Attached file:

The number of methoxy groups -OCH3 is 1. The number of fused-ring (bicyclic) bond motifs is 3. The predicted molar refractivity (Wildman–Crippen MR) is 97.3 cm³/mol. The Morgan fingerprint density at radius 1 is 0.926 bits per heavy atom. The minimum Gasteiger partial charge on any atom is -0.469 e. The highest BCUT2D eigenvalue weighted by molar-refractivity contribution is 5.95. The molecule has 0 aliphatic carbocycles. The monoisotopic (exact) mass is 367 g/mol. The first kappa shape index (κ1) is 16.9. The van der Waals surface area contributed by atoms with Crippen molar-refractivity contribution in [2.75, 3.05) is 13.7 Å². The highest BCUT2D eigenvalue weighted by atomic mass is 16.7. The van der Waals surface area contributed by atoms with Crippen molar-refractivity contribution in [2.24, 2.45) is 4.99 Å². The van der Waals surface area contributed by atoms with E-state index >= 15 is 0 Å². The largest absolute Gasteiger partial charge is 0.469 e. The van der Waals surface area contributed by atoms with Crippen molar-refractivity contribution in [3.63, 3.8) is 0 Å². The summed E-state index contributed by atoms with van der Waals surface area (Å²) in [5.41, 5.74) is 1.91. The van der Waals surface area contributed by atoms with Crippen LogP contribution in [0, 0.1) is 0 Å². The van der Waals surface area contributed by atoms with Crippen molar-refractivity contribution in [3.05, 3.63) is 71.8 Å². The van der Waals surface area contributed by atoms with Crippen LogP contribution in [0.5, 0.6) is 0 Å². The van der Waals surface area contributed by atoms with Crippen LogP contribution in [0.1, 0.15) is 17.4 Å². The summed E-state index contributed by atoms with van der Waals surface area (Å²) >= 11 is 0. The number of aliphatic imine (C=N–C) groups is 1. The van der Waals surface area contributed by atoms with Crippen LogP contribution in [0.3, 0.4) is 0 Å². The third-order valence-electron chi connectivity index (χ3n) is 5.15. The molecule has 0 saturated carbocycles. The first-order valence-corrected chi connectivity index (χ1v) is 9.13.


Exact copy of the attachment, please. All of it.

The number of methoxy groups -OCH3 is 1. The number of fused-ring (bicyclic) bond motifs is 3. The predicted molar refractivity (Wildman–Crippen MR) is 97.3 cm³/mol. The Morgan fingerprint density at radius 1 is 0.926 bits per heavy atom. The minimum Gasteiger partial charge on any atom is -0.469 e. The highest BCUT2D eigenvalue weighted by molar-refractivity contribution is 5.95. The molecule has 0 aliphatic carbocycles. The monoisotopic (exact) mass is 367 g/mol. The first kappa shape index (κ1) is 16.9. The van der Waals surface area contributed by atoms with Crippen molar-refractivity contribution in [2.75, 3.05) is 13.7 Å². The highest BCUT2D eigenvalue weighted by atomic mass is 16.7. The van der Waals surface area contributed by atoms with Crippen molar-refractivity contribution in [2.24, 2.45) is 4.99 Å². The van der Waals surface area contributed by atoms with E-state index >= 15 is 0 Å². The largest absolute Gasteiger partial charge is 0.469 e. The van der Waals surface area contributed by atoms with Crippen molar-refractivity contribution in [3.63, 3.8) is 0 Å². The summed E-state index contributed by atoms with van der Waals surface area (Å²) in [5.41, 5.74) is 1.91. The van der Waals surface area contributed by atoms with Crippen LogP contribution in [0, 0.1) is 0 Å². The van der Waals surface area contributed by atoms with Crippen molar-refractivity contribution in [3.05, 3.63) is 71.8 Å². The van der Waals surface area contributed by atoms with Crippen LogP contribution in [0.5, 0.6) is 0 Å². The van der Waals surface area contributed by atoms with Crippen LogP contribution in [0.1, 0.15) is 17.4 Å². The summed E-state index contributed by atoms with van der Waals surface area (Å²) >= 11 is 0. The number of aliphatic imine (C=N–C) groups is 1. The van der Waals surface area contributed by atoms with Crippen LogP contribution in [0.3, 0.4) is 0 Å². The third-order valence-electron chi connectivity index (χ3n) is 5.15. The molecule has 0 saturated carbocycles. The first-order valence-corrected chi connectivity index (χ1v) is 9.13.